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Thursday, March 18, 2021

Packing Gear Next Time

I tried everything in my life,
Things I like, I try 'em twice,
You got that right,
You sure got that right.
You Got That Right, Steve Gaines & Ronnie Van Zant (1978)

In August 2020, I rode 7 days in and around the Big Horn Mountains of Wyoming along the Cloud Peak 500 bikepacking course on a Jones 29+ bike outfitted with Revelate Design bikepacking bags. Here's a summary post of that trip, with links to daily ride and logistics reports.  See, Cloud Peak 500 Wrap.

I loved the capacity and versatility of my Jones 29+ bike, the combination of Revelate Designs bags, and the assorted gear that I carefully accumulated and tried over the past few years. See, Cloud Peak 500 - Gearing Up, Cloud Peak 500 - Packing Up,  Cloud Peak 500 - Gear List. But there's always room to improve. 

Here's a link to my prior post on the planned changes to the gear I'll carry on my next multi-day bikepacking ride. Gear List Next Time. I've heard from racers who identify things on my list I could leave home and I've heard from tourers who identify things not on my list I could bring. I appreciate the input and will continue to experiment on short trips this spring. For now, that Gear List strikes my balance between weight/volume and comfort/convenience for my approach to riding the Great Divide Mountain Bike Route. See, Bikepacking the GDMBR.

This post focuses on how I will pack that gear next time. Although I've been working on possible changes for awhile, I finally assembled all the gear on my updated Gear List and packed it all into bags to determine the right combination. Here, after explaining the changes, I reproduced how I packed for the Cloud Peak 500 in normal type, followed by my planned change, if any, in blue. As you will see, I don't plan to make many changes.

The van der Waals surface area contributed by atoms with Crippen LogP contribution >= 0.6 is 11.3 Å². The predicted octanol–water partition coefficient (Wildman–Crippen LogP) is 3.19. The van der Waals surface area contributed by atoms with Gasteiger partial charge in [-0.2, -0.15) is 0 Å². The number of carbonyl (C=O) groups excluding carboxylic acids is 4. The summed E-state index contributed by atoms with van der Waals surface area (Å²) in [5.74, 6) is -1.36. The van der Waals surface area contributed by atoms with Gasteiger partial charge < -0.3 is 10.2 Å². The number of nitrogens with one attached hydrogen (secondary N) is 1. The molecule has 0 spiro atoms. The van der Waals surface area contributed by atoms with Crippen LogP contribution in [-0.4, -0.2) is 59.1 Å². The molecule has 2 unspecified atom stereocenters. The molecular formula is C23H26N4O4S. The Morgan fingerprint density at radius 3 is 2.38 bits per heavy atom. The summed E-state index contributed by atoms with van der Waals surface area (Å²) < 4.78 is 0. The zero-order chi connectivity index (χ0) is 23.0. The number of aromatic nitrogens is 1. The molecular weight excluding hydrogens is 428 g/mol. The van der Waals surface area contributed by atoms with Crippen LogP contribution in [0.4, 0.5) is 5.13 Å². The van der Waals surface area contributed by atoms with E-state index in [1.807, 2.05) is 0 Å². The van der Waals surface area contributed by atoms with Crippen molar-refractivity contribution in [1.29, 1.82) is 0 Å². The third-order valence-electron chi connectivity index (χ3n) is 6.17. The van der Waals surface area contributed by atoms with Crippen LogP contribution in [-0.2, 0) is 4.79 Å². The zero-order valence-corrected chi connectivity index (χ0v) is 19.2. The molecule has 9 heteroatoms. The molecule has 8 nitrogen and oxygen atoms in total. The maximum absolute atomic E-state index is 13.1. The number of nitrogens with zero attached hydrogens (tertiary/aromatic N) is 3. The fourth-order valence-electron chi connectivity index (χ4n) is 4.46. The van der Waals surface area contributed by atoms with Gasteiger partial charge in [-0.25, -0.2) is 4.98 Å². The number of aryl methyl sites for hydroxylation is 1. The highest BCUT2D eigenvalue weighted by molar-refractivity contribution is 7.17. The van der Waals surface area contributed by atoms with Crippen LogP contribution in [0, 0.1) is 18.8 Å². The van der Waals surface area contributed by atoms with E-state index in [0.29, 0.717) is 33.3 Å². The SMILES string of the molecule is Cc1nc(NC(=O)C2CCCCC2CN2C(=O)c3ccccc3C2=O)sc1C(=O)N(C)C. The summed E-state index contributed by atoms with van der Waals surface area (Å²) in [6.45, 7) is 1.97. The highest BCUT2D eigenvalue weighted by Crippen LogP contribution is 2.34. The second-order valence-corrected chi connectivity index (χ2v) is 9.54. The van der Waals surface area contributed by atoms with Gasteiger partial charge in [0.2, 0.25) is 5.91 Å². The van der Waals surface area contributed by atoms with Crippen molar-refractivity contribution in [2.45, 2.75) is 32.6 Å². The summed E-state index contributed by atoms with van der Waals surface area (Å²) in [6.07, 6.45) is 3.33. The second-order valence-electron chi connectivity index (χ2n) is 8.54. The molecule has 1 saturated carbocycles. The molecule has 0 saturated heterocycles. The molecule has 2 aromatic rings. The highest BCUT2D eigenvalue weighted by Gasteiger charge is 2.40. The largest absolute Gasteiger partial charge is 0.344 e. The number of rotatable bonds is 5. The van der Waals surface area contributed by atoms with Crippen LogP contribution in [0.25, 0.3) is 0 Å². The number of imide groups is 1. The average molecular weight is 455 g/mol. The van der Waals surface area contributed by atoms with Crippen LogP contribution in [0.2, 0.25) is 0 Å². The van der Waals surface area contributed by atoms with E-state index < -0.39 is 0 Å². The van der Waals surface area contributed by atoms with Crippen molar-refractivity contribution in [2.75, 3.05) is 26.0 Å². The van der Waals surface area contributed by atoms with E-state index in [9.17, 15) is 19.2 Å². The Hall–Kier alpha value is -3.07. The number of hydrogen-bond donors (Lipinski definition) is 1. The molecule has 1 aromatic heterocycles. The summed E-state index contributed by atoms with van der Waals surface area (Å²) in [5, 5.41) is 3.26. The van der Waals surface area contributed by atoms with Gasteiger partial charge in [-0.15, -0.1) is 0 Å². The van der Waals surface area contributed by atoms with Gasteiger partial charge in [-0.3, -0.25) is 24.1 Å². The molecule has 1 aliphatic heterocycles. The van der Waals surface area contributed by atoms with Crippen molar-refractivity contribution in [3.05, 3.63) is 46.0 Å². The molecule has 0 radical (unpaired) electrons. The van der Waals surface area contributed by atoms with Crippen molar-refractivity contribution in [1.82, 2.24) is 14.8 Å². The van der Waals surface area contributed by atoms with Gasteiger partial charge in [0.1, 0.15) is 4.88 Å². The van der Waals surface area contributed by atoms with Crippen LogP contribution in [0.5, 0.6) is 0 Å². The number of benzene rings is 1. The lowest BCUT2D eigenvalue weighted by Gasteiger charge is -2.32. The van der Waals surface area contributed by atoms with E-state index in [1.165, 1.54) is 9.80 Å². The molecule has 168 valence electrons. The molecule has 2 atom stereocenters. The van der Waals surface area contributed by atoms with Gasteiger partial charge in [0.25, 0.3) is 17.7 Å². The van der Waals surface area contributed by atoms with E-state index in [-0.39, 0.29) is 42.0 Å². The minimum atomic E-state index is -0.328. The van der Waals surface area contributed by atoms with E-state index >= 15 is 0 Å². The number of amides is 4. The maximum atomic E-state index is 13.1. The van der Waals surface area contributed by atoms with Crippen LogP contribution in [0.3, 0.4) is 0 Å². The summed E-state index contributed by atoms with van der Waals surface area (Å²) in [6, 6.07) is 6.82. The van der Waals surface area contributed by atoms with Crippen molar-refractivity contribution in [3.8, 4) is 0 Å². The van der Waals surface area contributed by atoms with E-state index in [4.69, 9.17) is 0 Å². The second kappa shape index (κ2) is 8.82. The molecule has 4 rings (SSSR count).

Well into Day 7 of my ride along the Cloud Peak 500 route in August 2020.

Before going through packing, bag by bag, here's an overview of my planned changes.

1. I'd like the ability to very quickly set up shelter in unfavorable conditions, without dumping other gear into the rain, wind, cold and/or dark. That means moving the tent into a bag that is easier and faster to access, without removing much of anything else.

My solution is to pack the tent in the left Fork Truss bag, which is very accessible and also puts a little more weight down lower in the bike. To do so, I must then move my sleeping bag and rain jacket out of that bag, which results in a series of other small changes.

a) I'll pack the sleeping bag where the tent had been, which was in the middle of the Salty Roll bag on the handlebars. That opens up some more room in the Salty Roll bag.

b) I'll pack the rain jacket in the lower part of the Frame bag, which is still quickly accessible, where I had the water filter, camp shorts and camp shirt, all of which will move to a handlebar bag.

c) The tent leaves a little room for something else in the left Fork Truss bag, so there I'll pack a small stuff sack with extra layer things (liner gloves, ear band, skull cap, buff).

d) Moving that extra layer things stuff sack opens up room in the right Fork Truss bag for a sleeping bag liner, which I didn't carry at the Cloud Peak 500.

2. Most any other trip for me will be colder and wetter than the Cloud Peak 500 in early August, so I'll add rain pants, shoe covers, arm warmers and leg warmers in a stuff sack easily accessible on the Terrapin seat post bag. All other clothes still fit in the Salty Roll handle bar bag.

3. In addition to the Mag-Tank 2000 top tube bag, I'll add a Mountain FeedBag for food to snack on during the day. As Paul Brasby noticed quickly and noted repeatedly during our Cloud Peak 500, I need to eat more on the bike.

4. For the Cloud Peak 500, I used two ill-fitting 32 ounce water bottles in conventional cages on the seat stays. I will replace them with the marvelous Soma Further Bottles, which are quality, standard diameter cycling bottles long enough to hold 38 ounces of water each. Better bottles and more capacity.

5. For the Cloud Peak 500, I started with 8 days of food in the Terrapin seat post bag, which was food for the entire ride. Next time, I'll probably carry 3-4 days of food and plan to resupply along the way, as needed. That leaves room for any number of things, including spare inner tubes, extra fuel canister, a collapsible water container for extra water capacity, rope to hang a bear bag, and the other Adventure Cycling Association maps not then in use. 

6. Everything else will remain the same.

That's it, for now. As you can see, I don't plan to make any major changes. And, as for the Cloud Peak 500, each bag has some extra room remaining, so I have some flexibility to change on the road, as needed. 

Here are the details.